EUROPE - Institutional European real estate funds on average delivered a negative euro-denominated return of -1.6% in 2009. But there was a huge variance of investment performance among funds over the 12-month period, according to Investment Property Databank (IPD).
The bi-annual IPD European Pooled Property Fund Indices (e-PPFI), based on a fund universe of 245 predominantly core and value-added funds representing a total net asset value of €74.7bn, returned -4.2% over the first six months of last year.
This was subsequently reversed by a positive six-month return in the second half, at 2.7%, although the recovery was insufficient to lift returns into positive territory over the full calendar year.
A wide spectrum of annual total returns, ranging from a positive 43.6% to a negative -52.0%, was driven, among other things, by improvements in individual underlying property markets, currency swings, impacts of leverage and different geographic and sector investment strategies, IPD said.
The relative outperformance of the 63 top quartile performing funds - comprising 32 balanced and 31 specialist funds - against the -1.6% e-PPFI benchmark was predominantly driven by geography of investments.
Of the 54 single country-focused funds (investing more than 85% in one country) covered, 43 invested in the UK; a market that delivered an annual total return of 3.5% in 2009, following a dismal -22.1% in 2008.
"UK funds benefited from a dramatic reversal of fortunes over the second half of last year," said Cameron McVean, head of fund services at IPD.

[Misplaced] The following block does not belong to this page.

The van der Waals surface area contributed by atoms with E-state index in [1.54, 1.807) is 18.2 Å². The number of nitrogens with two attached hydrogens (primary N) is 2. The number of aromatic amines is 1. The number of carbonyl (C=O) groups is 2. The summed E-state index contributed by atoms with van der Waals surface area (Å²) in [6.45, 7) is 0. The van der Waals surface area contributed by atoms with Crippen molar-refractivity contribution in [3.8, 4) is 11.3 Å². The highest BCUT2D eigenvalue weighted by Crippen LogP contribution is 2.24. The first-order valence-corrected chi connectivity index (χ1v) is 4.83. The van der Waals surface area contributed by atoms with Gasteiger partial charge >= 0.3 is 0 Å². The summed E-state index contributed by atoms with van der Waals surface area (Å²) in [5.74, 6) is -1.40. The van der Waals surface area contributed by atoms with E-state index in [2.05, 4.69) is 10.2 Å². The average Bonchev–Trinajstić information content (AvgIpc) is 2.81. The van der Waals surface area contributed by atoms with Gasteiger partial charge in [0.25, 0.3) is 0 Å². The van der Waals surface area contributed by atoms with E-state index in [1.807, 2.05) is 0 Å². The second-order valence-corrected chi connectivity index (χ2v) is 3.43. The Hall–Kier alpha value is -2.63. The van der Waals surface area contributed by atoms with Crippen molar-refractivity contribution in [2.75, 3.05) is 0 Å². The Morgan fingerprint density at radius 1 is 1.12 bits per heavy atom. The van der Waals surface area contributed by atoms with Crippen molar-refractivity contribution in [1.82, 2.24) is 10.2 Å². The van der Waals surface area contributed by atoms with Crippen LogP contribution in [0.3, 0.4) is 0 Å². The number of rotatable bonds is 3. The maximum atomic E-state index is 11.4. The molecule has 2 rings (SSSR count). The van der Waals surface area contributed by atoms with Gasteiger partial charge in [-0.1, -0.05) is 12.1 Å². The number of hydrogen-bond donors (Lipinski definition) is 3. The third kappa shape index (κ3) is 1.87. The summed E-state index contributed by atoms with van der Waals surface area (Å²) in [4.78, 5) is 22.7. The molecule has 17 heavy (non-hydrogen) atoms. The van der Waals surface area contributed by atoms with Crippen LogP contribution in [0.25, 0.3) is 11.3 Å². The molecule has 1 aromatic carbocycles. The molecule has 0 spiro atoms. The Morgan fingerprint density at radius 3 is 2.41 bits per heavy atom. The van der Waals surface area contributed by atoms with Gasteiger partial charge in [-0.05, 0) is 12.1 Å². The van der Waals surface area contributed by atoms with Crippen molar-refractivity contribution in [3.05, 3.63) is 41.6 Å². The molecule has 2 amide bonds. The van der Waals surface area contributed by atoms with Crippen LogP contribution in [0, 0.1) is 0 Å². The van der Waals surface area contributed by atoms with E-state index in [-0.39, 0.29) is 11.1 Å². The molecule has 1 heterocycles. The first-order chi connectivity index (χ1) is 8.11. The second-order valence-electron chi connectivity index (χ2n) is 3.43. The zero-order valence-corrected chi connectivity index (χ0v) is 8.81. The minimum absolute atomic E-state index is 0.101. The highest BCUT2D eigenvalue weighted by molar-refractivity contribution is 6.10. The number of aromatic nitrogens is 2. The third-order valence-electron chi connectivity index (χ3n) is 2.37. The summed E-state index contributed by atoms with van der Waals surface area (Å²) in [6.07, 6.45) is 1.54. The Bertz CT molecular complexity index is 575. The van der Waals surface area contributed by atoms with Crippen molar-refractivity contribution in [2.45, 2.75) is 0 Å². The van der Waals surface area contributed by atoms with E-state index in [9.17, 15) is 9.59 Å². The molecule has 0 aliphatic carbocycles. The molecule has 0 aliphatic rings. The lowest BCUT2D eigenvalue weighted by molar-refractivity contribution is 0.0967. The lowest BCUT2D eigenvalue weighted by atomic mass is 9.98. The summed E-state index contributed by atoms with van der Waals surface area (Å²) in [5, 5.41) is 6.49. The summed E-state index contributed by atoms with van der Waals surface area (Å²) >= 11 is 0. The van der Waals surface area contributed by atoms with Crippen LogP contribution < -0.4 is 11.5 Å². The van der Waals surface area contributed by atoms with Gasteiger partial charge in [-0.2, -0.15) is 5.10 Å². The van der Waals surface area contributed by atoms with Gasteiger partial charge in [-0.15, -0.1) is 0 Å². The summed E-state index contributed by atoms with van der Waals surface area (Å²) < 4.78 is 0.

"No doubt some outperformance came from managers making good tactical calls ahead of the market recovery mid-way through last year, which saw a cumulative 9.8% capital growth over the second half."
Currency swings in 2009 had significant repercussions for euro-denominated investors investing in UK funds.
The first six months saw sterling strengthen against the euro during a period in which capital values were still in decline, meaning investors suffered from negative property performance but benefited from a positive currency impact when returns were converted into euros. The second half of last year saw the reversal of this position.
Reflecting the currency trends, average returns for all European institutional pooled property funds over the six months to June 2009 were -15.6% in sterling but were -4.2% in euros.
In the second half of the year, when the currency effects reversed, a six-month 7.2% sterling total return was eroded by sterling's weakness to 2.7% in euros.
The top quartile fund performers also included five French and Italian-focused funds, one German-only fund, five pan-European funds and two Nordic funds.
The outperformance of French-focused funds, which invested predominantly or entirely in French offices, may come as a surprise given the double-digit annual capital depreciation experienced by the sector in 2009.
McVean said the results suggested "there were pockets of value to be found within the French market", despite its overall -3.5% annual return last year.
The range of euro-denominated total returns among bottom quartile funds was -11.7% to -52%, with two-thirds of funds in this category specialist vehicles invariably using leverage.
"Much greater leverage was applied by bottom quartile funds; only three funds in this pool were entirely ungeared, while more than two-thirds used 60% or more compared to an all fund average of 33.0%," McVean said.
"The majority of bottom quartile funds were closed-ended, single sector specialists which tend to experience greater cyclical volatility."
IPD's European institutional-only fund universe consists of 17 pan-European funds (€3.2bn), 68 UK-focused funds (€27.3bn), 24 French funds (€7.2bn), 15 German funds (€6.2bn), 41 Italian funds (€9.1bn) and 80 other single country and regional-specific funds (€21.7bn).